Densities in Chest X-Ray
In interpreting a chest x-ray, you should systematically evaluate mediastinum, lung fields, pleural space, diaphragm, and chest wall. Also evaluate the neck, axilla and abdomen. Important clues can be recognized by looking at the entire chest x-ray.
Basically, you can recognize air, water and bone density on chest x-ray. Lung fields appear dark because of air. Ninety-nine percent of the lung is air. The pulmonary vasculature, interstitium constitute 1% and give the lacy lung pattern. Heart, vessels, liver and diaphragm are liquid density. Vertebrae, sternum and ribs obviously cast a bone density.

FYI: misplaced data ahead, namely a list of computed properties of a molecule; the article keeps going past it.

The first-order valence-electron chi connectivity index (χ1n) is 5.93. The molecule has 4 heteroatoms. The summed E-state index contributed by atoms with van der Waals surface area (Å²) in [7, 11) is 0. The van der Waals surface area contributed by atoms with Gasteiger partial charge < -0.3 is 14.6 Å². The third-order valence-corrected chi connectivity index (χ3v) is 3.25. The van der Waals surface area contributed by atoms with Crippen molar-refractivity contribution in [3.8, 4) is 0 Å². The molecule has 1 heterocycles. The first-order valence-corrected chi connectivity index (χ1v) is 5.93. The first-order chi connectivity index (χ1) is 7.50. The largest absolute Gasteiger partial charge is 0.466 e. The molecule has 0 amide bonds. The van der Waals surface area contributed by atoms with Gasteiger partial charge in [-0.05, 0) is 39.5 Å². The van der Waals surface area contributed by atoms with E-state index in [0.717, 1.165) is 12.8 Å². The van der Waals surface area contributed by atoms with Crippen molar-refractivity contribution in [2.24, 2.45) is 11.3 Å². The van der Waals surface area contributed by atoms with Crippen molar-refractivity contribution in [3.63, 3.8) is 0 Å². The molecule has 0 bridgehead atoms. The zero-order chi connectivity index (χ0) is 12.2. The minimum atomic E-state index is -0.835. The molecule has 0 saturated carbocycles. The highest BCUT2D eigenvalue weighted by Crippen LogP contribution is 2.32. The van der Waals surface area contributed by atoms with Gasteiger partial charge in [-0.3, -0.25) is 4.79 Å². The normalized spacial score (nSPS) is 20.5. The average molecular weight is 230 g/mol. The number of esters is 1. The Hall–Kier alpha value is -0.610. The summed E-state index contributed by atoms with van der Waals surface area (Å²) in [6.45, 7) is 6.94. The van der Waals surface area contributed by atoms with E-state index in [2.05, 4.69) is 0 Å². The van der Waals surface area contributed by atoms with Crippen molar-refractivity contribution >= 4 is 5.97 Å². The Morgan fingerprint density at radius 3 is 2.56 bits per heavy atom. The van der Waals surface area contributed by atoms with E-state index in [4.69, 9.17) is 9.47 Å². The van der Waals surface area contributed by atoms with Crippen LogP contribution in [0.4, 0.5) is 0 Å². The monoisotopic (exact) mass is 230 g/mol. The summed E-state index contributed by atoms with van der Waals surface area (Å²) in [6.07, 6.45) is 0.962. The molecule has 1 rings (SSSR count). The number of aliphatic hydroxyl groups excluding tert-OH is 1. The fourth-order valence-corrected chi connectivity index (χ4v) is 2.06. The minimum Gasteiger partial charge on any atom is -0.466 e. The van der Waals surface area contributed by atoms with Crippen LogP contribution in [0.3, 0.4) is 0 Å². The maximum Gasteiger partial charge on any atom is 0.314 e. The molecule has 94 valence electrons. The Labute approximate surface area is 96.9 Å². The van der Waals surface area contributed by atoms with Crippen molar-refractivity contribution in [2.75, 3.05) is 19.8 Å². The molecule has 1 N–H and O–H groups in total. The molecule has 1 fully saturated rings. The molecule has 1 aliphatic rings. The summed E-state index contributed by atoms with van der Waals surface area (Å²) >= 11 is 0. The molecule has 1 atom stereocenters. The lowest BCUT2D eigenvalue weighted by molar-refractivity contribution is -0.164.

Most of the disease states replace air from alveoli with a pathological process which usually is a liquid density and appears white. Having a proper understanding of each of the pathological process is essential. Then we can develop roentgen signs that help us identify the pathological process in chest x-ray.